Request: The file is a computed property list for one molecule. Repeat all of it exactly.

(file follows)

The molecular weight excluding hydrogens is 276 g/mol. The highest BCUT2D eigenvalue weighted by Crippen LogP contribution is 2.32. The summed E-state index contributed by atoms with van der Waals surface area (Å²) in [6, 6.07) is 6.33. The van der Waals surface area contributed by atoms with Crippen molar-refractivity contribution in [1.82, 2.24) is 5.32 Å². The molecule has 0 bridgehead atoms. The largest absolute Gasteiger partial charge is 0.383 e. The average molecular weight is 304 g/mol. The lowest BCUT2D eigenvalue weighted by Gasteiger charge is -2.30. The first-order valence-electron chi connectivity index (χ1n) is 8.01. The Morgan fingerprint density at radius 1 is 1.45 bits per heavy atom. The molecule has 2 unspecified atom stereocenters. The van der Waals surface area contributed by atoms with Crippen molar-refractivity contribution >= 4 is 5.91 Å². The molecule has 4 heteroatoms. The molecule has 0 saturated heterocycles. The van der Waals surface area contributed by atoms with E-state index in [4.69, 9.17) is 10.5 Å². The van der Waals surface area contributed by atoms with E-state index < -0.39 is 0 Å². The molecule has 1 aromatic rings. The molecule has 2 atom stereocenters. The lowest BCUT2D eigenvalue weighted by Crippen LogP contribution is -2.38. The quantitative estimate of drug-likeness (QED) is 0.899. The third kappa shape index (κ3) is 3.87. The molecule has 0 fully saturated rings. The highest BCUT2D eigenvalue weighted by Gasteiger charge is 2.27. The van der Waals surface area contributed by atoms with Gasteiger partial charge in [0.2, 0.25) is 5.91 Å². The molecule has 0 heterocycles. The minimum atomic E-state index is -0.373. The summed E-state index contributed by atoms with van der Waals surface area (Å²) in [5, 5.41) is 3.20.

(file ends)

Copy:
The molecular weight excluding hydrogens is 276 g/mol. The highest BCUT2D eigenvalue weighted by Crippen LogP contribution is 2.32. The summed E-state index contributed by atoms with van der Waals surface area (Å²) in [6, 6.07) is 6.33. The van der Waals surface area contributed by atoms with Crippen molar-refractivity contribution in [1.82, 2.24) is 5.32 Å². The molecule has 0 bridgehead atoms. The largest absolute Gasteiger partial charge is 0.383 e. The average molecular weight is 304 g/mol. The lowest BCUT2D eigenvalue weighted by Gasteiger charge is -2.30. The first-order valence-electron chi connectivity index (χ1n) is 8.01. The Morgan fingerprint density at radius 1 is 1.45 bits per heavy atom. The molecule has 2 unspecified atom stereocenters. The van der Waals surface area contributed by atoms with Crippen molar-refractivity contribution >= 4 is 5.91 Å². The molecule has 4 heteroatoms. The molecule has 0 saturated heterocycles. The van der Waals surface area contributed by atoms with E-state index in [4.69, 9.17) is 10.5 Å². The van der Waals surface area contributed by atoms with E-state index < -0.39 is 0 Å². The molecule has 1 aromatic rings. The molecule has 2 atom stereocenters. The lowest BCUT2D eigenvalue weighted by Crippen LogP contribution is -2.38. The quantitative estimate of drug-likeness (QED) is 0.899. The third kappa shape index (κ3) is 3.87. The molecule has 0 fully saturated rings. The highest BCUT2D eigenvalue weighted by Gasteiger charge is 2.27. The van der Waals surface area contributed by atoms with Gasteiger partial charge in [0.2, 0.25) is 5.91 Å². The molecule has 0 heterocycles. The minimum atomic E-state index is -0.373. The summed E-state index contributed by atoms with van der Waals surface area (Å²) in [5, 5.41) is 3.20.